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July 2017

No privilege for lawyer communication with ex-employees, says state supreme court

It’s not unusual for companies in litigation to rely upon former employees for information. But a company’s attorney-client privilege does not shield interviews with former employees, at least according to a state supreme court’s divided opinion handed down in October.

Commercial litigator Carl A. Aveni of Carlile Patchen & Murphy LLP explains in a recent Litigation News article, “Attorney-Client Privilege Does Not Apply to Former Employees,” that a new bright-line test adopted by the Washington Supreme Court (in Newman v. Highland School Dist. No. 203) replaces the more flexible approach used for decades.

“The previous rule, fashioned by the U.S. Supreme Court in Upjohn Co. v. United States [in 1981], drew no distinction between current or former employees,”  Aveni says, noting that the privilege balanced on a host of factors, including whether the communications was at the behest of management, revealed information as a necessary basis for legal advice and concerned matters within the scope of employment.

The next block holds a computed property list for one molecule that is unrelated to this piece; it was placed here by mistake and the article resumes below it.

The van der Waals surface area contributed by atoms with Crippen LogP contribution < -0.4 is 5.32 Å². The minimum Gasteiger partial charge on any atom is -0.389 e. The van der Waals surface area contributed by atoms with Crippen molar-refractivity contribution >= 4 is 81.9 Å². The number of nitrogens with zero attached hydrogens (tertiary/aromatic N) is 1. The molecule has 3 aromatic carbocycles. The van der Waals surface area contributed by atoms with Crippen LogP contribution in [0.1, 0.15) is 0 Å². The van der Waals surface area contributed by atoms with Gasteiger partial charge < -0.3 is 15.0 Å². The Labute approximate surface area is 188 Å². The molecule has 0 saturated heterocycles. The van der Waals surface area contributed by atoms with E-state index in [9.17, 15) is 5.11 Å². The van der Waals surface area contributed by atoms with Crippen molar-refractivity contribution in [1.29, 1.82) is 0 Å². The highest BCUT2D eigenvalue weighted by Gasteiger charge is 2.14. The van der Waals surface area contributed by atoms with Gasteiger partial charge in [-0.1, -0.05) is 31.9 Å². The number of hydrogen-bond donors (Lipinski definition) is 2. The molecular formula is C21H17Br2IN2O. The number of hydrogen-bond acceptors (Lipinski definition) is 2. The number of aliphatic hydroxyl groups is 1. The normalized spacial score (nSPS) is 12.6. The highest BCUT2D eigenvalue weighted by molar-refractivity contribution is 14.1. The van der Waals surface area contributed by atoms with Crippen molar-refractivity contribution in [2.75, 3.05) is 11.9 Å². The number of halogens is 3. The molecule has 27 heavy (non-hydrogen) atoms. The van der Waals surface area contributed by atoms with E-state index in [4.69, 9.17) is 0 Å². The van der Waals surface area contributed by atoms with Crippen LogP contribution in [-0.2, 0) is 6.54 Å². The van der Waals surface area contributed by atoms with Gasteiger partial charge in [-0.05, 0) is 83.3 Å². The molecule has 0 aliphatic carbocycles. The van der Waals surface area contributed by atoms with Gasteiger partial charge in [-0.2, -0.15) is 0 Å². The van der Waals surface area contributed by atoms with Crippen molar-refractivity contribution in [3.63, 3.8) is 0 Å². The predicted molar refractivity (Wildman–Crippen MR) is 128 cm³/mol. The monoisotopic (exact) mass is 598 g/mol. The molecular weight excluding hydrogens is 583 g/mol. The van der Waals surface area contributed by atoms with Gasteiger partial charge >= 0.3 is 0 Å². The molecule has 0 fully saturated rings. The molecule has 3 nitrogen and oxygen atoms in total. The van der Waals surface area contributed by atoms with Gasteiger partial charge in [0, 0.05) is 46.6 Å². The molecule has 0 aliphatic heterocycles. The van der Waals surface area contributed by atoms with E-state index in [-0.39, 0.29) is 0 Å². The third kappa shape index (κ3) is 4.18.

“Now, under Newman, the only question in Washington courtrooms will be whether there was an ongoing employment relationship at the moment of the communication,” Aveni explains. “If not, then the attorney-client privilege will not apply, regardless of any other circumstances in play.”

ABA Section of Litigation members sharing opinions on the matter disagreed with the court and cautioned other courts from following the decision. “You don’t want to mute the flow of relevant and necessary information between a corporation and its employees,” says T. Lowndes Pope, co-chair of the Legal Ethics Subcommittee of the section’s Corporate Counsel Committee. “Just because the employee may have recently left employment should not end the corporation’s ability to have those protected discussions.”

Others, like Michael A. Brockland, co-chair of the Privilege Subcommittee of the section’s Commercial & Business Litigation Committee, worry that the decision “will have a chilling effect on how that former employee is approached, and the scope of topics discussed, because all of that now is discoverable.”

Working around the bright line, Brockland emphasizes the importance of the pre-separation exit interview. “While they are still under your wing, you’ll want to go ahead and get as thorough an understanding as you can.”

For more on Newman v. Highland School Dist. No. 203 and its implications, read the full article here.

Litigation News is a publication of the Section of Litigation.

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